Auto parts sector must invest to thrive: DesRosiers
There are good days ahead for Canada’s automotive parts makers and toolmakers – but only the companies that invest in manpower, technology, and research and development will reap the full benefits, according to Canadian...
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There are good days ahead for Canada’s automotive parts makers and toolmakers – but only the companies that invest in manpower, technology, and research and development will reap the full benefits, according to Canadian automotive industry analyst Dennis DesRosiers.
DesRosiers was the keynote speaker at the Windsor Mold Expo and Metalworking, Manufacturing and Production Expo, held on October 23 in Windsor, Ont. “These are the best of times for the North American auto industry,” DesRosiers told the audience. “North American vehicle production is expected to grow at least until the end of the decade, reaching 20 million units within three to five years, thanks to a recovering U.S. economy and carmakers’ plans to launch more than 70 new vehicles annually. This is unprecedented territory for the tooling sector.”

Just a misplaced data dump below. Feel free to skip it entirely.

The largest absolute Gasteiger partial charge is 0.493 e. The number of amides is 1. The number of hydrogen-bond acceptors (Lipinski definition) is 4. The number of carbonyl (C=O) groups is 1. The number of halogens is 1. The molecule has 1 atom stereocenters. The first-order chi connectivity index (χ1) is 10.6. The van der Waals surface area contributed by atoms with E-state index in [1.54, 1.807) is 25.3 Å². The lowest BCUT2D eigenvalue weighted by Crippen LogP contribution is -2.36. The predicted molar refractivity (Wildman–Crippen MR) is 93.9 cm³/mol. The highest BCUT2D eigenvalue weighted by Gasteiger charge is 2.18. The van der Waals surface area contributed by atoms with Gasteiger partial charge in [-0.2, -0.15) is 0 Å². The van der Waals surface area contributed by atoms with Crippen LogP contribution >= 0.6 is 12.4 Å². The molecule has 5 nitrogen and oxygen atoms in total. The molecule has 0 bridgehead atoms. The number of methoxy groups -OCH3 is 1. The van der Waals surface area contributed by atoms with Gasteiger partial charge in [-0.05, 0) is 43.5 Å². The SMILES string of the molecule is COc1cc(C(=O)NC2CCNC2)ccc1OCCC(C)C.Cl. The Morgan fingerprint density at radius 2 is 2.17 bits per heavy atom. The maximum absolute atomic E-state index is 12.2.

His industry outlook was the most positive ever in his 44-year career, DesRosiers said – although he admitted that his forecast flies in the face of the day-to-day news coverage that most people hear. “Canadians are always hearing that the automotive cycle has come to an end and we’re facing rough times ahead, but I’ve looked at the fundamentals and I fundamentally disagree,” he said. “I think we have an unprecedented three- to five-year run ahead of us, which translates into a lot of parts and new molds, and Canada is well positioned to benefit from that now that we have a lower dollar.”
And as for the skilled labor shortage that we hear so much about, DesRosiers acknowledged that it exists – but there is a solution. “The pool of available workers for the parts suppliers sector and the mold, tool and die sector is actually quite large – pushing perhaps 20,000 available workers,” he said. ”The challenge is to find them and demonstrate to them that auto parts makers and moldmaking shops are making the investments necessary to thrive. Workers want to work for good, solid companies that are willing to do interesting things, but they’ve been disappointed so many times in the past that they are skeptical.”
For an example of how one Windsor, Ont.-based moldmaker is investing and expanding, click on this link: